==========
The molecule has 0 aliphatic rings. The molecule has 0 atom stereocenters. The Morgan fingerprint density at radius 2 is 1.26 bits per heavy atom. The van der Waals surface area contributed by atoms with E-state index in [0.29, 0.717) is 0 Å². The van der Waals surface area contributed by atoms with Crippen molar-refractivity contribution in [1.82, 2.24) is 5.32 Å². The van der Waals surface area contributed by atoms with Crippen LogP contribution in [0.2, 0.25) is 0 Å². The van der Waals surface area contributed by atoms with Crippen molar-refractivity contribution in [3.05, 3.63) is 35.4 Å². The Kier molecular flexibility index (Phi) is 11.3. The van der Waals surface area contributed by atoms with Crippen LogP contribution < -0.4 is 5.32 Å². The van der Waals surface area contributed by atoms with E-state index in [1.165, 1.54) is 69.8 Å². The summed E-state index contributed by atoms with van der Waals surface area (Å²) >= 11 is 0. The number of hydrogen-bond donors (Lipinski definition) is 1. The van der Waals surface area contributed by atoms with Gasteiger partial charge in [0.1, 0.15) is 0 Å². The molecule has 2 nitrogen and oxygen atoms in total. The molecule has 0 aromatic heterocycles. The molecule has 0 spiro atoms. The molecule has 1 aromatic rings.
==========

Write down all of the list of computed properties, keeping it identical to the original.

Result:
The molecule has 0 aliphatic rings. The molecule has 0 atom stereocenters. The Morgan fingerprint density at radius 2 is 1.26 bits per heavy atom. The van der Waals surface area contributed by atoms with E-state index in [0.29, 0.717) is 0 Å². The van der Waals surface area contributed by atoms with Crippen molar-refractivity contribution in [1.82, 2.24) is 5.32 Å². The van der Waals surface area contributed by atoms with Crippen LogP contribution in [0.2, 0.25) is 0 Å². The van der Waals surface area contributed by atoms with Crippen molar-refractivity contribution in [3.05, 3.63) is 35.4 Å². The Kier molecular flexibility index (Phi) is 11.3. The van der Waals surface area contributed by atoms with Crippen LogP contribution < -0.4 is 5.32 Å². The van der Waals surface area contributed by atoms with E-state index in [1.165, 1.54) is 69.8 Å². The summed E-state index contributed by atoms with van der Waals surface area (Å²) >= 11 is 0. The number of hydrogen-bond donors (Lipinski definition) is 1. The van der Waals surface area contributed by atoms with Gasteiger partial charge in [0.1, 0.15) is 0 Å². The molecule has 2 nitrogen and oxygen atoms in total. The molecule has 0 aromatic heterocycles. The molecule has 0 spiro atoms. The molecule has 1 aromatic rings.